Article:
The International Press Centre (IPC), Lagos, in partnership with Media Rights Agenda (MRA) held a two-day Media Training Workshop on Using the Freedom of Information (FOI) Act for Investigative Reports on Campaign Finance and Covid-19 Accountability Issues on Wednesday August 5 and Thursday August 6, 2020 in Lagos.
The training workshop was supported by the European Union through Component 4b: Support to the media of the EU Support to Democratic Governance in Nigeria (EU-SDGN) Project being implemented by the International Press Centre (IPC).
The workshop brought together female and male print, broadcast and online journalists including investigative reporters, political reporters, state house correspondents and editors from the public and private media in Lagos, Ogun, Oyo, Ondo, Ekiti, Osun and Edo States.
The workshop featured presentations on Understanding and Reporting Campaign Finance and Political Expenditure Frameworks and Issues, by Mr. Jide Ojo, Executive Director, OJA Development Consult; Using Investigative Reporting Techniques to Monitor Compliance with Campaign Finance and Political Expenditure Regulations by Ms. Tobore Ovuorie, Freelance Investigative Journalist; and Deploying the FOI Act and Other Investigative Tools/Methodologies in Reporting Covid-19 Funds in the Public Interest by Mr. Dayo Aiyetan, Executive Director, International Centre for Investigative Reporting (ICIR).
Other presentations were: Understanding the Key Features of the Freedom of Information Act, 2011 by Mr. Edetaen Ojo, MRA’s Executive Director; and The Role of the Media in Ensuring Good Governance and Government Accountability by Mr. Lanre Arogundade, Executive Director of IPC.
The workshop had plenary sessions at which participants brainstormed on the matters arising from the presentations and came up with various story ideas on campaign finance and Covid-19 accountability issues that they will investigate using the Freedom of Information (FOI) Act.
Participants observed that:
· The media was not doing enough to unravel the mysteries surrounding political and campaign finance in Nigeria as many issues of importance and significant implications for governance remain uninvestigated and unreported;
· The media’s performance in holding Federal and State Governments accountable for the receipt and expenditure of Covid-19 funds has been grossly inadequate;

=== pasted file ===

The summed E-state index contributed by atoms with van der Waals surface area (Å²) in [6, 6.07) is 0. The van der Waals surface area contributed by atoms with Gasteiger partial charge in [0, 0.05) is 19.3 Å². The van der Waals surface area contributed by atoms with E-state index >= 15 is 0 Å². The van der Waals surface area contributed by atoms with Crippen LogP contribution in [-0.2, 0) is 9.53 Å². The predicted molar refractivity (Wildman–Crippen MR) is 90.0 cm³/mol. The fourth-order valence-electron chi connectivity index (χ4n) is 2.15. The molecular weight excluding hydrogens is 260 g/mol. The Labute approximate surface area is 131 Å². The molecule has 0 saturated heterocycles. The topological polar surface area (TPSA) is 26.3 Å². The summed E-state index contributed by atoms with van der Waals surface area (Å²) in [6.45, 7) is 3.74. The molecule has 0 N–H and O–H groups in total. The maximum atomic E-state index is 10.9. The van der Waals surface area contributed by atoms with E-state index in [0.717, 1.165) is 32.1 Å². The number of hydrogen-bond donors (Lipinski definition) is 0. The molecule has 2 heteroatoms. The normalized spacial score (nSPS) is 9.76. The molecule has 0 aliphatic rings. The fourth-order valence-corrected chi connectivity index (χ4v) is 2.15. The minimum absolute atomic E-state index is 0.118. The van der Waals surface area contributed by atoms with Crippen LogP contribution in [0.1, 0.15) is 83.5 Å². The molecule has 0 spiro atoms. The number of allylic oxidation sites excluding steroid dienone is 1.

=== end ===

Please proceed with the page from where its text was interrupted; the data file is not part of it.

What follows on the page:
· Investigative reporting remains a painstaking process of gathering evidence which may require journalists to submit several requests for information to different public institutions and possibly private entities;
· The FOI Act is a potent tool as it makes investigative reporting much more feasible as it reduces the risks associated with obtaining information through other means while also making the process of information gathering easier;
· To be able to meaningfully report on campaign finance, a journalist must be conversant with all the laws, regulations and policies which guide campaign financing;
· Investigative journalism never provides an instant story, rather it goes through recognised stages of planning, investigation and information gathering as well as reporting, and has to work to accepted standards of accuracy and evidence;
· Investigative journalism is a process, not an event and is not intended for use in daily reporting, leak journalism, single source reporting, misuse of information, or “paparazzi journalism”;
· The media can play a vanguard role in overcoming the barriers that often militate against disadvantaged groups like women, youths and persons living with disabilities and their participation in elections;
· For journalists to be able to do investigative reports they must be creative, inquisitive and constantly on the lookout for opportunities that exist for those in authority to profit from the system.
In order to attain the objectives of the workshop, participants resolved to:
· Familiarise themselves with the provisions of the Freedom of Information Act in order to effectively use it for verification or fact checking in the course of investigations;
· Read and digest relevant sections of the Constitution of the Federal Republic of Nigeria and the Electoral Act 2010 (as ammended) so as to be able to report on the state of compliance with campaign finance disclosure and accounting obligations by political parties and candidates;
· Read and digest the Companies and Allied Matters, the Public Procurement Act, Fiscal Responsibility Act and other relevant instruments in order to assess the state of compliance with such legislation, regulations and laws guiding budgeting and the award of contracts;
· Familiarise themselves with the provisions of media regulatory frameworks including the Nigeria Broadcasting Code, the Code of Ethics for Nigerian Journalists and the Nigerian Media Code of Election Coverage in order to ensure that they stick to ethical and professional standards while reporting transparency and accountability issues in governance;
· Upgrade their investigative and reportorial skills by exploring and making use of local and international opportunities including training programmes and fellowships;
· Embark on collaboration in order to conduct in-depth investigations which may require more time and resources if individually conducted;
· Work on the various story ideas identified at the workshop in order to promote good governance and accountability
Participants brainstormed on various ideas that they will investigate both individually and collaboratively and agreed to set up a platform to share further ideas and experiences on carrying out these investigations. They thanked the European Union which supported the workshop through Component 4b: Support to the media of the EU Support to Democratic Governance in Nigeria (EU-SDGN) Project.Stella NwofiaProgram Manager
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